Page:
It’s a “bit hectic” the day best-selling crime writer Ian Rankin speaks with The Scots Magazine but the prolific author was looking forward to some well-earned time off.
“I just need time to breathe. The current schedule of a book a year, and all the touring that goes with it, is just now too much for me. I want a year off, just to recharge the batteries, and to think about what kind of stories I want to tell next. There are a lot of bits of Scotland I don’t know at all; I’ve never been to the Western Isles, for example. My wife would like us to have a few holidays, as we don’t seem to get much in the way of them.”
The deaths of two friends was also a factor in his decision.
“You do start to think about your priorities – do you want to die slumped at your laptop or would you rather go out and see a little bit of the world first?”
Is writing Ian’s own way of dealing with questions of mortality?
Given how much of his work involves death, is writing Ian’s own way of dealing with questions of mortality?
“I’ve always had a morbid interest in the darker side of life, ever since I was a kid,” he says. “It might have ‘helped’ that my mum died when I was 19; that I was a fairly introverted character, happiest inside my own head, sitting in a room scribbling things down on bits of paper and listening to quite dark music. I wasn’t a great reader of crime fiction till I started writing it; I kind of came to crime fiction by accident, while trying to bring the theme of Jekyll and Hyde back to contemporary Edinburgh – because it really annoyed me that Stevenson had chosen to set that book in London when it seemed to me to be such a Scottish novel!
“When the writing is going well, there’s no better feeling in the world and the days fly by. It feels like you sat down at the computer for half an hour but actually six hours have passed and you’ve enjoyed every bit of it. Then there are other days when you feel like you’re tearing your hair out, when it’s like trying to dig through ice with a blunt shovel to get to the right words or the next chapter. Those are not nice days, but the good days more than make up for that. And it just continually thrills me when a story starts to come together.”
In more general terms, the writing process itself continues to fascinate him.
“Any one of us can write a sentence or a paragraph that’s never been written before”
“With just 26 letters of the alphabet, any one of us can write a sentence or a paragraph that’s never been written before,” he points out. “How amazing is that?”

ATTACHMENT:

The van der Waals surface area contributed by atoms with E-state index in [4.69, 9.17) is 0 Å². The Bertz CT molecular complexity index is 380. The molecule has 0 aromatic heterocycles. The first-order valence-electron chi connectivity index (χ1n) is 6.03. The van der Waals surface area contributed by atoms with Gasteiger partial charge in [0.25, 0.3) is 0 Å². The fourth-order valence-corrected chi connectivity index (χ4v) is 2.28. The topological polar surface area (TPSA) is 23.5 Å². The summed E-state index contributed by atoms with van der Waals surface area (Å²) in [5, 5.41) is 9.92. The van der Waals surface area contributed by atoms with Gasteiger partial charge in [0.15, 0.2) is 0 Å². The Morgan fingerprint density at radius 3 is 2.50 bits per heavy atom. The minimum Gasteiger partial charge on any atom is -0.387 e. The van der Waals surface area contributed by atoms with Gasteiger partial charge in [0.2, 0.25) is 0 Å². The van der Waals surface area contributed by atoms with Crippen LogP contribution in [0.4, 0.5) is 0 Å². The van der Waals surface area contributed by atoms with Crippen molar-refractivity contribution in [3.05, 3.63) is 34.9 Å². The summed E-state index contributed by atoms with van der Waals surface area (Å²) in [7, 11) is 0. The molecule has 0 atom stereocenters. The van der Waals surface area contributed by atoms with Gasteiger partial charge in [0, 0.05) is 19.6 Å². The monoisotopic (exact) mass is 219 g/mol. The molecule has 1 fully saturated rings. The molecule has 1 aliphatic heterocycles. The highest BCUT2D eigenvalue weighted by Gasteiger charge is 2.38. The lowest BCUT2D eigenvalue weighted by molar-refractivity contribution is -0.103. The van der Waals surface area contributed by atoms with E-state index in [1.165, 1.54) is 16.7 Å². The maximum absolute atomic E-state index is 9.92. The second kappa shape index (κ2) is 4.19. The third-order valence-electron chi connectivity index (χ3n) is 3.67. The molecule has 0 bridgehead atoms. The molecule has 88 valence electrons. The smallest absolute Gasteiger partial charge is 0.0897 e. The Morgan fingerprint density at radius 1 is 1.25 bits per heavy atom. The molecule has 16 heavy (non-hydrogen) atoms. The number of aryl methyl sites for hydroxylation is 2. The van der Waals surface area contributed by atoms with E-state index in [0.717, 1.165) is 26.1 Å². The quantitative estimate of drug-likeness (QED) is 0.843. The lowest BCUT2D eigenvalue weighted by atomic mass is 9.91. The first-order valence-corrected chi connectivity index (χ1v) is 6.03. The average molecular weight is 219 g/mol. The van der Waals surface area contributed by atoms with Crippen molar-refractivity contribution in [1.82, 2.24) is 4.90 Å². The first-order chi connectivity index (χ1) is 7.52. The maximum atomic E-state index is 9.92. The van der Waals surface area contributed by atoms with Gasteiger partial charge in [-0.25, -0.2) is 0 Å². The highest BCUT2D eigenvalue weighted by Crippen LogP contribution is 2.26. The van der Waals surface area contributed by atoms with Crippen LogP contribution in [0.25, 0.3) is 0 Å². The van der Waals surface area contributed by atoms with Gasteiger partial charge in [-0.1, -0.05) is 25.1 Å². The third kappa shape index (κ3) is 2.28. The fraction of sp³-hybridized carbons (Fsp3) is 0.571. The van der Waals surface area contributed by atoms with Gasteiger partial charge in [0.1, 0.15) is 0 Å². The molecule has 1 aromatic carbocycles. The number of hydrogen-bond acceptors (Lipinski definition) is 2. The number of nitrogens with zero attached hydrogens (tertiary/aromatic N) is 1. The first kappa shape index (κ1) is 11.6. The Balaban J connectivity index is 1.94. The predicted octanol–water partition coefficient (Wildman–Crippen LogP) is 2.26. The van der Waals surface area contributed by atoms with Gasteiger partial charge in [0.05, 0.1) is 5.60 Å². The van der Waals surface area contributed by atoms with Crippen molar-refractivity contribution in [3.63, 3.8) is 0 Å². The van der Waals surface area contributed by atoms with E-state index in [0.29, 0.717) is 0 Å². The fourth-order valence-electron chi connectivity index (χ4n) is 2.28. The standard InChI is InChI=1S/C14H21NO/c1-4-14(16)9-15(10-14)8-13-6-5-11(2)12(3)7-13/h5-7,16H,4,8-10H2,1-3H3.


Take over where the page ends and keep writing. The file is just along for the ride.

Saints of the Shadow Bible is Ian’s 33rd novel, and the 19th to feature his most famous creation, John Rebus.
“Several things happened to give me the storyline,” he explains. “One was that the Scottish Government were trying to push through the ending of the ‘Double Jeopardy’ rule, which means you can now re-prosecute people even if they were found Not Guilty in previous years. I just thought: ‘What kinds of cans of worms could that open up?’ “Also, I’d been to a few retirement ‘do’s’ for cops and I’d gathered so many fantastic stories of the way policing used to be in the 1970s and 1980s,” he adds. “I started to think: we know Rebus now but, when we first met him in 1987, he’d already been a cop for some considerable time. So this novel allowed me to go back to the early 1980s, to discover what it was that turned Rebus into the kind of cop he became – somebody who is happy to break the rules, and somebody who’s very cynical about due process.
“Rebus is the last of that kind of cop”
“Rebus is a dinosaur,” he insists. “He’s the last of that kind of cop; they can’t really exist any more. There’s kind of room for him, but no others.”
Saints of the Shadow Bible brought Rebus up against Ian’s more recent literary creation, Detective Inspector Malcolm Fox.
“Malcolm is, I think, more like me; he’s canny and cautious, and he doesn’t like breaking the rules,” Ian points out. “Rebus is very unlike me; he’s my kind of Mr Hyde – he’ll happily break the rules just for the sheer fun of it, and I’ve never been like that. It was interesting putting the two of them together, because one represents a very careful, cautious way of policing and one represents the way policing used to be, which was much more cavalier. Somebody said to me it was like when two Doctor Whos meet!”
Go to www.ianrankin.net/ for the latest news from the author, including details of his forthcoming novel, Even Dogs In The Wild, the 20th in the Rebus series, due out October 2015.
For more great interviews pick up the latest issue of The Scots Magazine. In the shops now or order online by clicking here.